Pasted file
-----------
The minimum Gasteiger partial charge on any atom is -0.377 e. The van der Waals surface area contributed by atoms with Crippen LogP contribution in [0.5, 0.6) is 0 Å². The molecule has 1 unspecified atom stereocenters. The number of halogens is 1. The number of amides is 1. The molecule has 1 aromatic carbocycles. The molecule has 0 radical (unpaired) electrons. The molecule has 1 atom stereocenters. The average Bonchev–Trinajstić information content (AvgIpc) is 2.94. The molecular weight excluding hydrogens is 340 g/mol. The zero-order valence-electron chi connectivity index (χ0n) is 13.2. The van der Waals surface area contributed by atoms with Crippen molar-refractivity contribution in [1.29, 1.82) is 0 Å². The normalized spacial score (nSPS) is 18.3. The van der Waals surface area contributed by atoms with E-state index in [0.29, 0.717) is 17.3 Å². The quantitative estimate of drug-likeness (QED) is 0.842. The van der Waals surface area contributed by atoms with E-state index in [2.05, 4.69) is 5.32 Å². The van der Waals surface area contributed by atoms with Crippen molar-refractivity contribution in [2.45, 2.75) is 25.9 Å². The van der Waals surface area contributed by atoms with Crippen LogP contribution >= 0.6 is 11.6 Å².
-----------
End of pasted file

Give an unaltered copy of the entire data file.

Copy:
The minimum Gasteiger partial charge on any atom is -0.377 e. The van der Waals surface area contributed by atoms with Crippen LogP contribution in [0.5, 0.6) is 0 Å². The molecule has 1 unspecified atom stereocenters. The number of halogens is 1. The number of amides is 1. The molecule has 1 aromatic carbocycles. The molecule has 0 radical (unpaired) electrons. The molecule has 1 atom stereocenters. The average Bonchev–Trinajstić information content (AvgIpc) is 2.94. The molecular weight excluding hydrogens is 340 g/mol. The zero-order valence-electron chi connectivity index (χ0n) is 13.2. The van der Waals surface area contributed by atoms with Crippen molar-refractivity contribution in [1.29, 1.82) is 0 Å². The normalized spacial score (nSPS) is 18.3. The van der Waals surface area contributed by atoms with E-state index in [0.29, 0.717) is 17.3 Å². The quantitative estimate of drug-likeness (QED) is 0.842. The van der Waals surface area contributed by atoms with E-state index in [2.05, 4.69) is 5.32 Å². The van der Waals surface area contributed by atoms with Crippen molar-refractivity contribution in [2.45, 2.75) is 25.9 Å². The van der Waals surface area contributed by atoms with Crippen LogP contribution >= 0.6 is 11.6 Å².